Looking down at my wet boots next to a flow of water over what's normally the path up the hill.
God bless Gore-Tex!

Ludovico Einaudi

I spent much of yesterday listening to Ludovico Einaudi on YouTube and was blown away. The music feels like it’s touching my very soul and opening up a channel to source.

This morning I sat out on the porch listening to a podcast called Experience: The Ludovico Einaudi Story, and it was a beautiful and memorable moment. I feel connected to the world after listening to that.

Highly recommended!


I’m working hard to get my week on track and so far it’s kind of working. My to-dos are getting ticked, but now I’m facing two big ones and I’m not sure what it is that’s holding me back. Those are:

1. Script my next YouTube video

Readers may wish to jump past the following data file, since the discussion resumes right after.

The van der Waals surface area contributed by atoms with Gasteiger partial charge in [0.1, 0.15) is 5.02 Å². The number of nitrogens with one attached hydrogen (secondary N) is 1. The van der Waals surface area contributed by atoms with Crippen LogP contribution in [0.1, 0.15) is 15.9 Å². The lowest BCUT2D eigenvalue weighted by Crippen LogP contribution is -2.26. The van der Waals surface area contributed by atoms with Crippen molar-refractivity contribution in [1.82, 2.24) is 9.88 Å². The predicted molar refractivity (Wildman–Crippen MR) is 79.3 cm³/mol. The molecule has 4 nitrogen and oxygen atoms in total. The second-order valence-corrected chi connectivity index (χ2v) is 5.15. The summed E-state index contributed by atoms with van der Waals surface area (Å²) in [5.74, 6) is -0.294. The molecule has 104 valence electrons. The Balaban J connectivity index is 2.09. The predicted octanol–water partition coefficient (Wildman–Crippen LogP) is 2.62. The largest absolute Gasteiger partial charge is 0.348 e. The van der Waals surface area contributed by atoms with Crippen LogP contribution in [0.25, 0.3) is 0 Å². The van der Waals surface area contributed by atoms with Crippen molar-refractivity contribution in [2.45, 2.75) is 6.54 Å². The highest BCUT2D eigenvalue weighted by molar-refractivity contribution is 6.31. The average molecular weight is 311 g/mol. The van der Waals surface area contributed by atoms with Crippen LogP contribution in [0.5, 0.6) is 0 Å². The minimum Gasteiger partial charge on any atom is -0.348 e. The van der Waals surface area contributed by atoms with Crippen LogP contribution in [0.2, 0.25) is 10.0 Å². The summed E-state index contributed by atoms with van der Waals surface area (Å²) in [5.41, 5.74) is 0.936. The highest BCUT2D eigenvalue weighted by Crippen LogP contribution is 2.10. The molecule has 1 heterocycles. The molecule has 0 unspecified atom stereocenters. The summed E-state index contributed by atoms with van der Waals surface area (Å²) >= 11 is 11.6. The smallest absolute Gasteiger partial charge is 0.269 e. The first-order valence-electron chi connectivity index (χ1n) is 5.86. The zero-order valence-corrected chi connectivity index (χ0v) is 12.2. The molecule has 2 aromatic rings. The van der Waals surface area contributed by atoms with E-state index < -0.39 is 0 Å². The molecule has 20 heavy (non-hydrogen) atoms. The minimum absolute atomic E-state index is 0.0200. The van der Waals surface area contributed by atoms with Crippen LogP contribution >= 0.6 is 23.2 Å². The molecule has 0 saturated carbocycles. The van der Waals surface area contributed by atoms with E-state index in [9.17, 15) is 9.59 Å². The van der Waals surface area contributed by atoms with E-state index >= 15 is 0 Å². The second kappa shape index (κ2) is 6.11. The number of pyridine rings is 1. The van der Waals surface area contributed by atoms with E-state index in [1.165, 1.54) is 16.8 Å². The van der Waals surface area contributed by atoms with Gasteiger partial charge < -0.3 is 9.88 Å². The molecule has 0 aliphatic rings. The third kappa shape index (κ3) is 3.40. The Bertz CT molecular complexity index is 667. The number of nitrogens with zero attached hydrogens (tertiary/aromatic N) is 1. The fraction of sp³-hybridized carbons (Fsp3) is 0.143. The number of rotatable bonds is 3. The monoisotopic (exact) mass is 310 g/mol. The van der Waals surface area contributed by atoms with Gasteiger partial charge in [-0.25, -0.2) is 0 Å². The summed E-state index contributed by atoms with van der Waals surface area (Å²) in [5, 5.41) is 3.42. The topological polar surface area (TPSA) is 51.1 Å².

2. Practice my Fred Noad guitar book.

These are things that I want to do, so why am I not doing them? Are they too difficult? Is it resistance? Almost certainly it is.

Can I write my way into ‘doing the thing?’. I guess the script is has the most amount of resistance. I can almost feel myself reaching for the guitar and not opening my script document, so why not do two pomodoros right here, right now? One guitar, one scripting? Okay, let’s try that …

Graham Stephan on Thumbnails and Titles

Graham Stephan is crushing YouTube. And he’s not shy about sharing his strategy, which is awesome. If you’re looking at growing a YouTube channel, you really ought to watch this video. Seriously. It’s jam-packed with value.

In this video, Graham talks about his strategy, including going into his titles and thumbnails.


Start with the title. I keep hearing this from content creators.

If I can’t get a good title for a video, I don’t make the video.